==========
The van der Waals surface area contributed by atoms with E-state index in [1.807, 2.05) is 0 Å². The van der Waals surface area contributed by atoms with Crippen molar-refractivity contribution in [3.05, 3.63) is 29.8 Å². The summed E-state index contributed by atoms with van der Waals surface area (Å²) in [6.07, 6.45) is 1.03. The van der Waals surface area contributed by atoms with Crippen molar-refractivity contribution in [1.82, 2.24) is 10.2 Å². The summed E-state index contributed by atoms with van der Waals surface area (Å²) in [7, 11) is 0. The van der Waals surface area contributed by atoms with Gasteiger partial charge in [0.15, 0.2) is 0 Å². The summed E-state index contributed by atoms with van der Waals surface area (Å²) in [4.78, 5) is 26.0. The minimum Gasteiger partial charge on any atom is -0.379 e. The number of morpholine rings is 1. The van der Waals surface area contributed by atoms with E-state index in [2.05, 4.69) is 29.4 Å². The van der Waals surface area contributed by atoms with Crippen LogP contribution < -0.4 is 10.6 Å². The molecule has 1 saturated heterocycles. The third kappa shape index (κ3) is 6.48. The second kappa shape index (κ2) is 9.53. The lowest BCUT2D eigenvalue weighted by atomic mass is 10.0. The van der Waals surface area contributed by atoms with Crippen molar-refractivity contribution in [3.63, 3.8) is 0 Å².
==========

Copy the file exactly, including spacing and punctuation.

The van der Waals surface area contributed by atoms with E-state index in [1.807, 2.05) is 0 Å². The van der Waals surface area contributed by atoms with Crippen molar-refractivity contribution in [3.05, 3.63) is 29.8 Å². The summed E-state index contributed by atoms with van der Waals surface area (Å²) in [6.07, 6.45) is 1.03. The van der Waals surface area contributed by atoms with Crippen molar-refractivity contribution in [1.82, 2.24) is 10.2 Å². The summed E-state index contributed by atoms with van der Waals surface area (Å²) in [7, 11) is 0. The van der Waals surface area contributed by atoms with Gasteiger partial charge in [0.15, 0.2) is 0 Å². The summed E-state index contributed by atoms with van der Waals surface area (Å²) in [4.78, 5) is 26.0. The minimum Gasteiger partial charge on any atom is -0.379 e. The number of morpholine rings is 1. The van der Waals surface area contributed by atoms with E-state index in [2.05, 4.69) is 29.4 Å². The van der Waals surface area contributed by atoms with Crippen LogP contribution < -0.4 is 10.6 Å². The molecule has 1 saturated heterocycles. The third kappa shape index (κ3) is 6.48. The second kappa shape index (κ2) is 9.53. The lowest BCUT2D eigenvalue weighted by atomic mass is 10.0. The van der Waals surface area contributed by atoms with Crippen molar-refractivity contribution in [3.63, 3.8) is 0 Å².